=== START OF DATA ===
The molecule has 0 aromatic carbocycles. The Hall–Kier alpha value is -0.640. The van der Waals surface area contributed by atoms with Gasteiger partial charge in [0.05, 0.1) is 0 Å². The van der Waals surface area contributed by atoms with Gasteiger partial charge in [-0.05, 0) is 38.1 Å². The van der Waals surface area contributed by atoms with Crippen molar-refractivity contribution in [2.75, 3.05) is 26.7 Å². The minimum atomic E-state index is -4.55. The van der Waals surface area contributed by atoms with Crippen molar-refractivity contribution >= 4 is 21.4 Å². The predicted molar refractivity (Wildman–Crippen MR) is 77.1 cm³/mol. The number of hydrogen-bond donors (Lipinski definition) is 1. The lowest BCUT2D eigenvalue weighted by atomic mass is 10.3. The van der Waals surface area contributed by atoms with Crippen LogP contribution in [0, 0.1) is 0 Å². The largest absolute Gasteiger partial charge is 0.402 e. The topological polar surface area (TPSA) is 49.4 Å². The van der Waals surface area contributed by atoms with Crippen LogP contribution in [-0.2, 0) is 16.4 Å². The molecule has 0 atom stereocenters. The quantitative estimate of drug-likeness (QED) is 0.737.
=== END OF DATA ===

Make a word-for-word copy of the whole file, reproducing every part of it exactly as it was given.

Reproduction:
The molecule has 0 aromatic carbocycles. The Hall–Kier alpha value is -0.640. The van der Waals surface area contributed by atoms with Gasteiger partial charge in [0.05, 0.1) is 0 Å². The van der Waals surface area contributed by atoms with Gasteiger partial charge in [-0.05, 0) is 38.1 Å². The van der Waals surface area contributed by atoms with Crippen molar-refractivity contribution in [2.75, 3.05) is 26.7 Å². The minimum atomic E-state index is -4.55. The van der Waals surface area contributed by atoms with Crippen molar-refractivity contribution >= 4 is 21.4 Å². The predicted molar refractivity (Wildman–Crippen MR) is 77.1 cm³/mol. The number of hydrogen-bond donors (Lipinski definition) is 1. The lowest BCUT2D eigenvalue weighted by atomic mass is 10.3. The van der Waals surface area contributed by atoms with Crippen LogP contribution in [0, 0.1) is 0 Å². The largest absolute Gasteiger partial charge is 0.402 e. The topological polar surface area (TPSA) is 49.4 Å². The van der Waals surface area contributed by atoms with Crippen LogP contribution in [-0.2, 0) is 16.4 Å². The molecule has 0 atom stereocenters. The quantitative estimate of drug-likeness (QED) is 0.737.